The controversial K+12 is not really controversial. All the commentaries by Filipino academic scientists that I have read are not in favor of the new K+12 program (e.g., “Science and K+12,” Inquirer, 2/6/12). On the other hand, those supporting it are not natural or social scientists, meaning, without valid publications or properly published works (e.g., “Group launches program to save RP education,” Inquirer, 1/28/10). In particular, their views differ in the crucial science part of the K+12 curriculum.
Among the reasons of those against the K+12 are: (1) the new program should first undergo a trial run at selected schools before nationwide adoption; (2) there are no valid studies of local problems to support the curricular changes and additional two years; (3) the new program components did not consider the relevant results of international research on science education; and (4) there are more urgent problems like teachers, classrooms, textbooks, dropouts, etc.
Recent developments in the teaching of science have shown the importance of early (kindergarten) exposure to science, and the changed ways of making them learn. These are not evident in the K+12 curriculum. Examples are reported by the Nobel laureate Carl Wieman, by Science editor and former president of the US National Academy of Sciences Bruce Alberts, and by Columbia physics professor Brian Greene. They have been involved in research on science education, whose innovative results have been tested or are undergoing pilot tests.
Their studies suggest a better way to improve basic education: (a) put only the right people in charge; (b) program components should be based on tested studies abroad and on properly published studies of local problems; (c) undergo trial runs or verification at selected schools before nationwide implementation.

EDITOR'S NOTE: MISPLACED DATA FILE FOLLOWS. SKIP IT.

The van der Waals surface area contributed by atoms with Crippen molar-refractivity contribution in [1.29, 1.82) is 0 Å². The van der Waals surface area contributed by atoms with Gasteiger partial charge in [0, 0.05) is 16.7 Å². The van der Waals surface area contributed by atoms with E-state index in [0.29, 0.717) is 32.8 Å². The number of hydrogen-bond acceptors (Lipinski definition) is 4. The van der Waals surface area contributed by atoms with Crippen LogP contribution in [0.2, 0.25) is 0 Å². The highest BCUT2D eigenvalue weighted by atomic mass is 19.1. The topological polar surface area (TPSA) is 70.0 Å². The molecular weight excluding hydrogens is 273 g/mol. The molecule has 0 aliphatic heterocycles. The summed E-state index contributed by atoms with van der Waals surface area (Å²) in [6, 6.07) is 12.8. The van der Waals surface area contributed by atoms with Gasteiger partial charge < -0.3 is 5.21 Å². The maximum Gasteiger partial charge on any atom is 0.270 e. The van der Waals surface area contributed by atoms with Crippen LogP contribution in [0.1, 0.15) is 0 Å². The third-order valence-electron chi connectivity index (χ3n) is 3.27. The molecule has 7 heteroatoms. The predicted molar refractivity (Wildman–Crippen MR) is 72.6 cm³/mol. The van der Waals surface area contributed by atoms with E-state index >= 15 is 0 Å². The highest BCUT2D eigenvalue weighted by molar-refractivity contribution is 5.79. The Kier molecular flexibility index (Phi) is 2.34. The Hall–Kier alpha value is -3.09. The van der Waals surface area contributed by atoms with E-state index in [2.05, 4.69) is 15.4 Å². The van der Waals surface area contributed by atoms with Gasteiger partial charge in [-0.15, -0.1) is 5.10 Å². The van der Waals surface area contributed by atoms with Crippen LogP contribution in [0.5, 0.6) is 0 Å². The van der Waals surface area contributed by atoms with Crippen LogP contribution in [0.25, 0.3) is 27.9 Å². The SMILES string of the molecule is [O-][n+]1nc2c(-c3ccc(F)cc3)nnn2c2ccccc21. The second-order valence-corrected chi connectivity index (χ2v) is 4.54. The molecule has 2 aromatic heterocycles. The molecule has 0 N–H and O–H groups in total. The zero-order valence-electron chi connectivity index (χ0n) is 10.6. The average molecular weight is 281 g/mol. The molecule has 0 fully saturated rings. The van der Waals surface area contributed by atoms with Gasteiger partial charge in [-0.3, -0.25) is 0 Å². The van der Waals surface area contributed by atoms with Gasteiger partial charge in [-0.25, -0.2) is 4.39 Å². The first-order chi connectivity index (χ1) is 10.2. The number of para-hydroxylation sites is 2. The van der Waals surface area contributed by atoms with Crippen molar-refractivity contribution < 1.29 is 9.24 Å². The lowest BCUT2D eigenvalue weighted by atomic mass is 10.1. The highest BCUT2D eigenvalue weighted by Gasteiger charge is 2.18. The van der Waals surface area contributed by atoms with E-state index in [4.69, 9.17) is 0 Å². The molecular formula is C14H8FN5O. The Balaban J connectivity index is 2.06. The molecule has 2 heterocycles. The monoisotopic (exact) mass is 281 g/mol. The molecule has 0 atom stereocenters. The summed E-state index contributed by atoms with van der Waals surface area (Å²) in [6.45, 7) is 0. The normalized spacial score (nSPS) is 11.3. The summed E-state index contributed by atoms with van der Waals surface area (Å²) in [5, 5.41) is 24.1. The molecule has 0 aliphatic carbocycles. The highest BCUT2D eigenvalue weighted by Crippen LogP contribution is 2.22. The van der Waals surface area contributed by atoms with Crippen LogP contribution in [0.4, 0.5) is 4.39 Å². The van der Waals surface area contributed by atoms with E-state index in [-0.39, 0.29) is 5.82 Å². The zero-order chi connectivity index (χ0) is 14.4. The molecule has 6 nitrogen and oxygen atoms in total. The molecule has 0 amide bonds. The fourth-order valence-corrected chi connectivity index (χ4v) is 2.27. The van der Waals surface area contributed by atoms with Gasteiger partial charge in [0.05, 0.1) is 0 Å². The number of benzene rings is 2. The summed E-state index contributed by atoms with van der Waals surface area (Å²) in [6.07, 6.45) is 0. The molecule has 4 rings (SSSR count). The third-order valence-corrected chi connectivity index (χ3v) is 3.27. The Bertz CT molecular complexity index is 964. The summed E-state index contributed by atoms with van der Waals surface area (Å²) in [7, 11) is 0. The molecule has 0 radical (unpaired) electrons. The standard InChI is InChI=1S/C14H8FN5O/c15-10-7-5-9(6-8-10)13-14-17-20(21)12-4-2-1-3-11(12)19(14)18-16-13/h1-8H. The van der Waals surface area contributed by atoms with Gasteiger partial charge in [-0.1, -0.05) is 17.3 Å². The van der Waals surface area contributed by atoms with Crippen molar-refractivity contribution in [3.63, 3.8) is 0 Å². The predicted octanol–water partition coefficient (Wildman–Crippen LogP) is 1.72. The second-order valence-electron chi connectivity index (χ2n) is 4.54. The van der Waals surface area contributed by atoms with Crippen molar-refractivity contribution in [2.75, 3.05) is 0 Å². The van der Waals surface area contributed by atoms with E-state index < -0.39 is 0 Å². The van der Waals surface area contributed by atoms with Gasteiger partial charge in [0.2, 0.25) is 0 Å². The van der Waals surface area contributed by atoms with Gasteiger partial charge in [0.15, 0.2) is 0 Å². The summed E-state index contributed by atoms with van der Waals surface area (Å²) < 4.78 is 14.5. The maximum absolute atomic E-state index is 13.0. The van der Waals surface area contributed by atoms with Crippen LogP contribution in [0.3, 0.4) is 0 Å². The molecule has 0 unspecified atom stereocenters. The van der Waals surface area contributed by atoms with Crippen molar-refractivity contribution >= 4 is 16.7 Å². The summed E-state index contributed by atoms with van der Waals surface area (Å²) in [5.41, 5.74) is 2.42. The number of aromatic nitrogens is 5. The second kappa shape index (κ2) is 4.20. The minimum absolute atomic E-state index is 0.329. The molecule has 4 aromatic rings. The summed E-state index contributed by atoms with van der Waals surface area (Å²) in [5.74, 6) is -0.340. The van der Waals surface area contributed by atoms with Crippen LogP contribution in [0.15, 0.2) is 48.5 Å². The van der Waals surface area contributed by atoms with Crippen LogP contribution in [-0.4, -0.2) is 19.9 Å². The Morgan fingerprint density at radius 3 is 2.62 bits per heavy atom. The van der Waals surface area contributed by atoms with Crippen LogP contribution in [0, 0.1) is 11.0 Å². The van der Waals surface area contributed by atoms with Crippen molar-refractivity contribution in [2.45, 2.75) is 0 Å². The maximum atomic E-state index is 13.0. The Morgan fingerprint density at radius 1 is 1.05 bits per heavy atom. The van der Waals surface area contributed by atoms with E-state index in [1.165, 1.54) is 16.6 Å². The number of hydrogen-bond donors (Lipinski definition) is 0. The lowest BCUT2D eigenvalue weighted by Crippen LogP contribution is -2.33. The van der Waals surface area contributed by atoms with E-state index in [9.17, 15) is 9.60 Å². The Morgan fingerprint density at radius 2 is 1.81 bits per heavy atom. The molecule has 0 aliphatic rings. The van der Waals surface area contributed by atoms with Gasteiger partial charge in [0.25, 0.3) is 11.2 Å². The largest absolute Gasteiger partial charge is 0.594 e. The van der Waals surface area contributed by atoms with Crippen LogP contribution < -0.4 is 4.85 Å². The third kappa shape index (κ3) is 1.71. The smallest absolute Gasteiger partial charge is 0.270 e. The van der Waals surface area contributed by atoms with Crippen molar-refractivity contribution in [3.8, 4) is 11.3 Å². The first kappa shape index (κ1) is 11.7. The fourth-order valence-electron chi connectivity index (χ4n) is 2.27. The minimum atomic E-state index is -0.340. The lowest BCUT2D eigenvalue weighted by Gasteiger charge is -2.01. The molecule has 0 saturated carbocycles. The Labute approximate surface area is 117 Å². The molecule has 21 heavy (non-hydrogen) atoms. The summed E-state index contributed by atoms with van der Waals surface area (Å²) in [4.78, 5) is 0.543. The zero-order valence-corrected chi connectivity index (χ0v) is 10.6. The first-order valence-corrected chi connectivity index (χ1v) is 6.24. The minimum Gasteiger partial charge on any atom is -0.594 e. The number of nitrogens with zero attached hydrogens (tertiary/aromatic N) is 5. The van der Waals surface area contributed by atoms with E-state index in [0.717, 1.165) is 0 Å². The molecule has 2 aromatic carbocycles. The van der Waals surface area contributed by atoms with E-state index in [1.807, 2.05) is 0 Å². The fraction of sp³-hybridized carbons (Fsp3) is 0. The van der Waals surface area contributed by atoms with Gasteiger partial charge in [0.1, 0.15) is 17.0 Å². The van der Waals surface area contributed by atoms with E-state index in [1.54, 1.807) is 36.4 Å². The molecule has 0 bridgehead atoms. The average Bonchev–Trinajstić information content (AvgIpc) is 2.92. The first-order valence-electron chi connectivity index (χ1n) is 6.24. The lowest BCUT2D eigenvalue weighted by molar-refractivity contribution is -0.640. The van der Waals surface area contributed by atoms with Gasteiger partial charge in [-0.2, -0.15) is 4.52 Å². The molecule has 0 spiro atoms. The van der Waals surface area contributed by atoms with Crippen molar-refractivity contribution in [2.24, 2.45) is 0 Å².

The best candidate for verification at selected sites or limited implementation (say one per region) is the work of the husband-and-wife team of scientists—and recipients of the 2010 Ramon Magsaysay Award for education—Christopher and Ma. Victoria Bernido (“Poverty and scarcity are no barriers to quality education,” Inquirer, 10/14/10).
Their results included the following: (1) bypassing the need for qualified teachers; (2) only one copy of textbook per class needed; (3) no expensive lab equipment; (4) only one-fourth of the allotted class period needed and (5) students not given homework. Their students, under such learning conditions, have shown a marked increase in proficiency levels, especially in Science, Math and reading comprehension.
Based on the above information—and for lack of the necessary expertise to evaluate information correctly on the part of those who prepared it—the new K+12 program is likely to fail. The phased implementation (starting with next June’s batch of Grade 1 pupils and first-year high schoolers) will not substitute for a trial run. Why have we not learned in the last five decades from the failed programs in education?
retired professor of marine science,
UP Diliman, email@example.com